Aw, hell, no!  I am not staying in an un-air-conditioned condo in 93 degree heat for the week of my Ironman.  Since it was the day the rental was supposed to start, I knew I wasn’t getting my money back, but there was no freakin’ way this was going to work.  Phil went and rented a room in the hotel resort across the street. I sent a nice email to my Air BnB owner explaining my issue (“Why would you expect everywhere to have air-conditioning!? My ad says there are fans in every room!”  I dunno.  Because Mexico is hotter than hell and not a third world country? You also said there was bottled water, but I assumed there was also running water (I didn’t say this, but it is what I was thinking)). She agreed to give me a small portion of my money back.

Let mine be a cautionary tale:  If you rent off Air BnB or VRBO make sure it specifically says their is A/C, because apparently not everyone in has A/C.  Hell, might as well go ahead and check and make sure it has heat if you are traveling in the winter.

 

So the trip did not start off well for a race I really did not want to do.

On Wednesday, I went our for a bike ride on the Ironman course along the transpennisular highway.

I take back every bad thing I have ever said about Austin drivers.

Ho-ly crap!  These people drive like lunatics! I had box trucks passing me with 3 inches clearance. There were very few opportunities to turn around on this divided highway, so I was committed at least for a while, until I could take an exit ramp. I was extremely relieved to get back to my room alive and determined that I would not be riding my bike again until race day.

Then, on Wednesday afternoon, I had a complete emotional break down.  It was hotter than hell and humid as fark, and I wasn’t trained and I didn’t want to do this race,  but I had flown to Mexico and spent a boatload of money, a lot more than I had even planned, so I couldn’t not do it. I just wanted to go home! I didn’t know what to do.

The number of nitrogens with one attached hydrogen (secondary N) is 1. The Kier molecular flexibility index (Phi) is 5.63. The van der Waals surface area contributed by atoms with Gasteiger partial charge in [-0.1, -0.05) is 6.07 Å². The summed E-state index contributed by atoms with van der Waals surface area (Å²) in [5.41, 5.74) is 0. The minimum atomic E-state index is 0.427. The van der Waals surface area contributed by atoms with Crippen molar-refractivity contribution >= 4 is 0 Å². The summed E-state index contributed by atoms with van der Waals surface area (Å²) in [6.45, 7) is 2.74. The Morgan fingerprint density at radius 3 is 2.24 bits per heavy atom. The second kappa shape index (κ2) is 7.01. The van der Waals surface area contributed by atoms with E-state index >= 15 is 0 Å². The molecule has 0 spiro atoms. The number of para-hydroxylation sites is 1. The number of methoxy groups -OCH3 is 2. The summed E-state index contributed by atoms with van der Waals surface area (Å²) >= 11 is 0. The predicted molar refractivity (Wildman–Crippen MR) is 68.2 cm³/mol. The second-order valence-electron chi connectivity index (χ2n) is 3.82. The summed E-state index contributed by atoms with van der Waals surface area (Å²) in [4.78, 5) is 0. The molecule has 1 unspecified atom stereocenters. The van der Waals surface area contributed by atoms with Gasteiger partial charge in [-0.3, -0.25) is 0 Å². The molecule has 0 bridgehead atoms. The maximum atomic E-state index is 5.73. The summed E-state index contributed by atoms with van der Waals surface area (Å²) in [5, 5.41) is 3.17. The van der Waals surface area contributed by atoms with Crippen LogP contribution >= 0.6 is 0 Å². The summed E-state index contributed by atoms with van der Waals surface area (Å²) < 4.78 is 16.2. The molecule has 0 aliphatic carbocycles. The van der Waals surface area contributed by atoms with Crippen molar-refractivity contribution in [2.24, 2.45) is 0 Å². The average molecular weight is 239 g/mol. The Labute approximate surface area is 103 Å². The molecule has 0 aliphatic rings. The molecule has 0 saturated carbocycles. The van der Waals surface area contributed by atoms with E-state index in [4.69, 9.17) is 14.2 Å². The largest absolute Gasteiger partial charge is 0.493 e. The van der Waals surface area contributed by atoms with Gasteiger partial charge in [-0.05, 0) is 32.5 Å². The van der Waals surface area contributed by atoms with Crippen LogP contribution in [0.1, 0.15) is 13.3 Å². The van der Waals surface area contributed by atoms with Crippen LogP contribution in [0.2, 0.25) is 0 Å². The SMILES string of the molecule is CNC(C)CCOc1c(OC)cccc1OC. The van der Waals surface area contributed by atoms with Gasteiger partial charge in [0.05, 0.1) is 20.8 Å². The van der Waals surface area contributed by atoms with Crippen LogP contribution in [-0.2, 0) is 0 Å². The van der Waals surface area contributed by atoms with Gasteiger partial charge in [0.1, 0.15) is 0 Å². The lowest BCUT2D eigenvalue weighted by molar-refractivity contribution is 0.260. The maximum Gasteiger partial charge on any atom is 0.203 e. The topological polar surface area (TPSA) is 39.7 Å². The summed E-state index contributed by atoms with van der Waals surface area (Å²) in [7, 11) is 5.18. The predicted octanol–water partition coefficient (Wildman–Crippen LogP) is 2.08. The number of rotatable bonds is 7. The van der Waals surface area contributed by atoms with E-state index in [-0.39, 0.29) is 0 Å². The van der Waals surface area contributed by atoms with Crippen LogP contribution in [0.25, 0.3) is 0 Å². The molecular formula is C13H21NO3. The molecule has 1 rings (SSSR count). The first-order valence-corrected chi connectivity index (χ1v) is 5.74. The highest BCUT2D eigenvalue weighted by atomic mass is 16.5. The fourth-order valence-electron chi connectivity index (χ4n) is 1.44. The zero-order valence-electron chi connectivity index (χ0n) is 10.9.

I phoned a friend who talked me off the ledge. Thereafter, I spent every free moment at the “Serenity Pool” listening to Yanni on a chaise lounge.  There wasn’t much else I could do, so I tried to stay in my happy place.

The Adults-only “Serenity Pool”

cabo-pool1

Everyday it just seemed to get hotter.  Where the weather was predicted to be a comfy 84 degrees a week before the race, that temperature just kept creeping up from 91 to 93 to 95…

RACE DAY

The night before the race, Mexico turned it’s clocks back an hour, so I got to sleep in a bit (Mexico was then 2 hours earlier than Austin).  I took a bus from the host hotel to the race start.  While there were only 360 folks signed up for the full Ironman race, there were close to 800 for the half Ironman 70.3 race and some folks doing the Relay and Aquabike.  The race was set up so that the Half Iron folks would start an hour early and be far off the swim course by the time the Full Iron folks headed out.  However, I still needed to get out to the race site (inexplicably transition never closed, so arguably I could have gotten out there 5 minuted before my race start).  Watching all the Half Distance racers just sent my anxiety through the roof. Breath, breath, breath… That was a very long hour.

Finally it was 7:30, time to start.

THE SWIM

As my swim training has not gone great my swim strategy was to get on the feet of someone a bit stronger than me and  draft* the whole way.

*Drafting involves  swimming closely behind someone slightly faster than you, allowing you to coast on their wake and go along for the ride. This does not cause any determinant to the lead swimmer.